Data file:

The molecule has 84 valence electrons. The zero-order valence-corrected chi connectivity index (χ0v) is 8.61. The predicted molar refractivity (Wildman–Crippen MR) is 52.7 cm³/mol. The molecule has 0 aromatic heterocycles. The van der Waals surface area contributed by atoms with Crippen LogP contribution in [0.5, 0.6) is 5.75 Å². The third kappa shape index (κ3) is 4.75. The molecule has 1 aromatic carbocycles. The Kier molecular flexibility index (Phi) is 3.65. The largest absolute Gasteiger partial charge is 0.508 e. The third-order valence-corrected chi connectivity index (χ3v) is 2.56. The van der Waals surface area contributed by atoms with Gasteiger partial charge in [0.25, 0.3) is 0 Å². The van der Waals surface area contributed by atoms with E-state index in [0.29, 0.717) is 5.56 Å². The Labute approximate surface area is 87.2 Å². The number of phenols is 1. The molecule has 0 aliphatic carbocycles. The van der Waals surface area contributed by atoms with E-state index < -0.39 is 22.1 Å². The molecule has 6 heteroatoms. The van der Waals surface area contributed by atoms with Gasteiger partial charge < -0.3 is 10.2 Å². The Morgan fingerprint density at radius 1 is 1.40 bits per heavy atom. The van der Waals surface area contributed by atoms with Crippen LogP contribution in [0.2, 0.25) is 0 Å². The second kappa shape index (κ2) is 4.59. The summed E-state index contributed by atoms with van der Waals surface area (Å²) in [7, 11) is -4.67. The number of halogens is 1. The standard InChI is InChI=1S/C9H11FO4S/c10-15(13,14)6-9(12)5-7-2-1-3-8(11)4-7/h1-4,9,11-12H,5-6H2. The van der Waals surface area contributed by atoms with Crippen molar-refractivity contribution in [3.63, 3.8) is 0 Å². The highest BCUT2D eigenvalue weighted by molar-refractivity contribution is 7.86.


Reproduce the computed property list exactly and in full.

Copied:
The molecule has 84 valence electrons. The zero-order valence-corrected chi connectivity index (χ0v) is 8.61. The predicted molar refractivity (Wildman–Crippen MR) is 52.7 cm³/mol. The molecule has 0 aromatic heterocycles. The van der Waals surface area contributed by atoms with Crippen LogP contribution in [0.5, 0.6) is 5.75 Å². The third kappa shape index (κ3) is 4.75. The molecule has 1 aromatic carbocycles. The Kier molecular flexibility index (Phi) is 3.65. The largest absolute Gasteiger partial charge is 0.508 e. The third-order valence-corrected chi connectivity index (χ3v) is 2.56. The van der Waals surface area contributed by atoms with Gasteiger partial charge in [0.25, 0.3) is 0 Å². The van der Waals surface area contributed by atoms with E-state index in [0.29, 0.717) is 5.56 Å². The Labute approximate surface area is 87.2 Å². The number of phenols is 1. The molecule has 0 aliphatic carbocycles. The van der Waals surface area contributed by atoms with E-state index < -0.39 is 22.1 Å². The molecule has 6 heteroatoms. The van der Waals surface area contributed by atoms with Gasteiger partial charge < -0.3 is 10.2 Å². The Morgan fingerprint density at radius 1 is 1.40 bits per heavy atom. The van der Waals surface area contributed by atoms with Crippen LogP contribution in [0.2, 0.25) is 0 Å². The second kappa shape index (κ2) is 4.59. The summed E-state index contributed by atoms with van der Waals surface area (Å²) in [7, 11) is -4.67. The number of halogens is 1. The standard InChI is InChI=1S/C9H11FO4S/c10-15(13,14)6-9(12)5-7-2-1-3-8(11)4-7/h1-4,9,11-12H,5-6H2. The van der Waals surface area contributed by atoms with Crippen molar-refractivity contribution in [3.63, 3.8) is 0 Å². The highest BCUT2D eigenvalue weighted by molar-refractivity contribution is 7.86.